Nonis wasn’t done there though.

A week later on the 30th of June, the Maple Leafs drafted Bibeau late in the sixth round, 172nd overall. Bibeau was the 18th goalie selected and might be the only one you’ve ever heard of outside of Kristers Gudlevskis, the Latvian netminder and Tampa Bay Lightning prospect who had 55 saves against Team Canada in a surprisingly close game at the Sochi Olympics. While it’s obviously too early to tell exactly how good Bibeau could be, only one goalie from the entire draft has played an NHL game and that was Gudlevskis with exactly one start, the early returns on Bibeau are promising.

Despite falling so low, the Leafs felt they were getting one of the better goaltenders in the draft. That year Bibeau had gone 28-11-3 with a .911 SV% and 2.81 GAA with five shutouts on a Prince Edward Island Rocket team that had no stars and was only average despite being in the weakest division in the league.

It looks like they were right.

Sep 24, 2014; Ottawa, Ontario, CAN; Ottawa Senators left wing Matt Puempel (26) shoots on Toronto Maple Leafs goalie Antoine Bibeau (30) in the second period at the Canadian Tire Centre. Mandatory Credit: Marc DesRosiers-USA TODAY Sports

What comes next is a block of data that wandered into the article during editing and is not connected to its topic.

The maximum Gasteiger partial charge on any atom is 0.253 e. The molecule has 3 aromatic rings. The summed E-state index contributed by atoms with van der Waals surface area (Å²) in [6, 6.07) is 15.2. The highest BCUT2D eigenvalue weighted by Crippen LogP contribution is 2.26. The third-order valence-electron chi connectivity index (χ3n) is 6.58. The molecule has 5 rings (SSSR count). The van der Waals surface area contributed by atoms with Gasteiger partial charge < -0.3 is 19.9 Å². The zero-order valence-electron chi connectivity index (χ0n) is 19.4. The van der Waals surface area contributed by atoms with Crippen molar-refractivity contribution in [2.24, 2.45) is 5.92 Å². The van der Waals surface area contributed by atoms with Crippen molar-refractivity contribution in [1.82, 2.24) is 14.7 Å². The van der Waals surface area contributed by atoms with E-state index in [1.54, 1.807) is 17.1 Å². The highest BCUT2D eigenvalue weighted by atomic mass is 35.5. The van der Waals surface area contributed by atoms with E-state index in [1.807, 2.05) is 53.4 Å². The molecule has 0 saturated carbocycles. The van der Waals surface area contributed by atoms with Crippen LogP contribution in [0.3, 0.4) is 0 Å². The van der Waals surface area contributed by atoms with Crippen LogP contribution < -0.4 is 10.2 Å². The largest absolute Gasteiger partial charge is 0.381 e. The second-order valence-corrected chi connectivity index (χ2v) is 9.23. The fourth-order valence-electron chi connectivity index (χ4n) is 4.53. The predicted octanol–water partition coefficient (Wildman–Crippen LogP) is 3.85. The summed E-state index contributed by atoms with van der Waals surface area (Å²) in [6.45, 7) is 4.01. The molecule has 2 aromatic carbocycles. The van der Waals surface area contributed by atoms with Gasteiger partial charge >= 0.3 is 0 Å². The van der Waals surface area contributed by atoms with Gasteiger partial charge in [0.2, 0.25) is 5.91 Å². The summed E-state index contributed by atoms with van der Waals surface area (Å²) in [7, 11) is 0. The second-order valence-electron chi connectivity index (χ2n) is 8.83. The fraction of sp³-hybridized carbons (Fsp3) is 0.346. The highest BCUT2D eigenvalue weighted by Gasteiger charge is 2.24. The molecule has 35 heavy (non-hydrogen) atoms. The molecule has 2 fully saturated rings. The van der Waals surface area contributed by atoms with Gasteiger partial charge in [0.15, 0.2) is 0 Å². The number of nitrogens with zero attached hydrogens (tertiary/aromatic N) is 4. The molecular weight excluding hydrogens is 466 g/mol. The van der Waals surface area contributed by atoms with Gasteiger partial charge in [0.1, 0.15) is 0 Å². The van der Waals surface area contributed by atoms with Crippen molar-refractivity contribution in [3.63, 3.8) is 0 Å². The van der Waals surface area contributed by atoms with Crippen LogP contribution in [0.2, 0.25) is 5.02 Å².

Ignoring his hot start with the Marlies, 2-1 with a .959 SV% and 1.25 GAA, Bibeau has put up solid numbers in the QMJHL. Bibeau ended his QMJHL career with a record of 58-38-10 and a .901 SV% on very average teams before he was traded last season to Les Foreurs de Val-d’Or. Bernier is also a QMJHL graduate, with a career record of 78-60-6 and a .908 SV% on stronger teams.

That’s to say nothing of Bibeau’s playoff acumen. He guided the Foreurs to the QMJHL championship despite being outshot in 13 of the final 14 playoff games. His play in the Memorial Cup was also memorable, starting with a 51-save shutout, which eventually lead to him being named an all-star and the tournament’s most outstanding goaltender. Bernier previously won the President’s Cup as the QMJHL Champions, too.

This year at training camp, Bibeau surprised and impressed the Leafs brass with his strong play and calm demeanor.

He’ll get the time to develop in the AHL with Bernier and Reimer in the NHL, but he could be an interesting injury fill in if necessary.

Turning a weakness into a strength in the NHL isn’t easy. We’ve seen teams trying to rebuild part or all of their rosters flounder for years.

Apr 1, 2014; Toronto, Ontario, CAN; Calgary Flames goaltender Joey MacDonald (35) makes a save during the warm up against the Toronto Maple Leafs at the Air Canada Centre. Mandatory Credit: John E. Sokolowski-USA TODAY Sports

Despite that, in five years the Leafs went from Gustavsson and Toskala steering the ship with their top AHL goalie being a 29-year-old MacDonald, to Bernier and Reimer at the helm with a 20-year-old Bibeau in the minors.

That kind of improvement is significant, as with the goaltending situation seemingly at hand, it frees up resources to improve at the NHL level or go after prospects who are forwards or defencemen. Building a strength in one spot can help lead to building a strength elsewhere.

For Leafs fans, that news should come as a relief, as years of goaltending incompetence is a thing of the past.

What do you think? Let us know in the comments section below.